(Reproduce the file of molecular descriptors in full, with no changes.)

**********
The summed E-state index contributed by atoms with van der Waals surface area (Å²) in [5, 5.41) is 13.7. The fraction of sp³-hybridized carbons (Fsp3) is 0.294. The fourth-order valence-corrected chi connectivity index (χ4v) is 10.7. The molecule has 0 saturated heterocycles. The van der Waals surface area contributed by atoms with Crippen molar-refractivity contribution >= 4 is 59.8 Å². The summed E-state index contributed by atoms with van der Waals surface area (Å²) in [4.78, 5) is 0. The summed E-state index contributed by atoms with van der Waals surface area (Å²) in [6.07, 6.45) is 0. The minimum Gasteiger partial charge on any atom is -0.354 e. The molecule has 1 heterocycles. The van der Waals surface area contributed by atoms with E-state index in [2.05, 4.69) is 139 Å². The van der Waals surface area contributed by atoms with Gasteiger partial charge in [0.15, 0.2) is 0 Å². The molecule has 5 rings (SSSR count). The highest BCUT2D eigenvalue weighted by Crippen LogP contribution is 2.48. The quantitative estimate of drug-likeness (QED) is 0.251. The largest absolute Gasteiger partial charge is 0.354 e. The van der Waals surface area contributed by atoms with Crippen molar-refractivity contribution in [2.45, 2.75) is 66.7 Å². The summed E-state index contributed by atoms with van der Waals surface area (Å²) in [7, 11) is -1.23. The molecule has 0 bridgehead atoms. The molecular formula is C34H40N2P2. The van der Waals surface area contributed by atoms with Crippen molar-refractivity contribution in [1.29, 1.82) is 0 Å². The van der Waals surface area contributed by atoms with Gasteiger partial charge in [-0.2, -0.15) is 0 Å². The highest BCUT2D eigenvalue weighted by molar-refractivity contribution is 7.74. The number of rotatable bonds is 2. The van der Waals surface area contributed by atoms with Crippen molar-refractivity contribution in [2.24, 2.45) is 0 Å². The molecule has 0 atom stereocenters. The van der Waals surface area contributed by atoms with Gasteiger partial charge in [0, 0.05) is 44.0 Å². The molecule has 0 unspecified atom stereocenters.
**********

The summed E-state index contributed by atoms with van der Waals surface area (Å²) in [5, 5.41) is 13.7. The fraction of sp³-hybridized carbons (Fsp3) is 0.294. The fourth-order valence-corrected chi connectivity index (χ4v) is 10.7. The molecule has 0 saturated heterocycles. The van der Waals surface area contributed by atoms with Crippen molar-refractivity contribution >= 4 is 59.8 Å². The summed E-state index contributed by atoms with van der Waals surface area (Å²) in [4.78, 5) is 0. The summed E-state index contributed by atoms with van der Waals surface area (Å²) in [6.07, 6.45) is 0. The minimum Gasteiger partial charge on any atom is -0.354 e. The molecule has 1 heterocycles. The van der Waals surface area contributed by atoms with E-state index in [2.05, 4.69) is 139 Å². The van der Waals surface area contributed by atoms with Gasteiger partial charge in [0.15, 0.2) is 0 Å². The molecule has 5 rings (SSSR count). The highest BCUT2D eigenvalue weighted by Crippen LogP contribution is 2.48. The quantitative estimate of drug-likeness (QED) is 0.251. The largest absolute Gasteiger partial charge is 0.354 e. The van der Waals surface area contributed by atoms with Crippen molar-refractivity contribution in [2.45, 2.75) is 66.7 Å². The summed E-state index contributed by atoms with van der Waals surface area (Å²) in [7, 11) is -1.23. The molecule has 0 bridgehead atoms. The molecular formula is C34H40N2P2. The van der Waals surface area contributed by atoms with Crippen molar-refractivity contribution in [1.29, 1.82) is 0 Å². The van der Waals surface area contributed by atoms with Gasteiger partial charge in [-0.2, -0.15) is 0 Å². The highest BCUT2D eigenvalue weighted by molar-refractivity contribution is 7.74. The number of rotatable bonds is 2. The van der Waals surface area contributed by atoms with Crippen molar-refractivity contribution in [2.24, 2.45) is 0 Å². The molecule has 0 atom stereocenters. The van der Waals surface area contributed by atoms with Gasteiger partial charge in [0, 0.05) is 44.0 Å². The molecule has 0 unspecified atom stereocenters.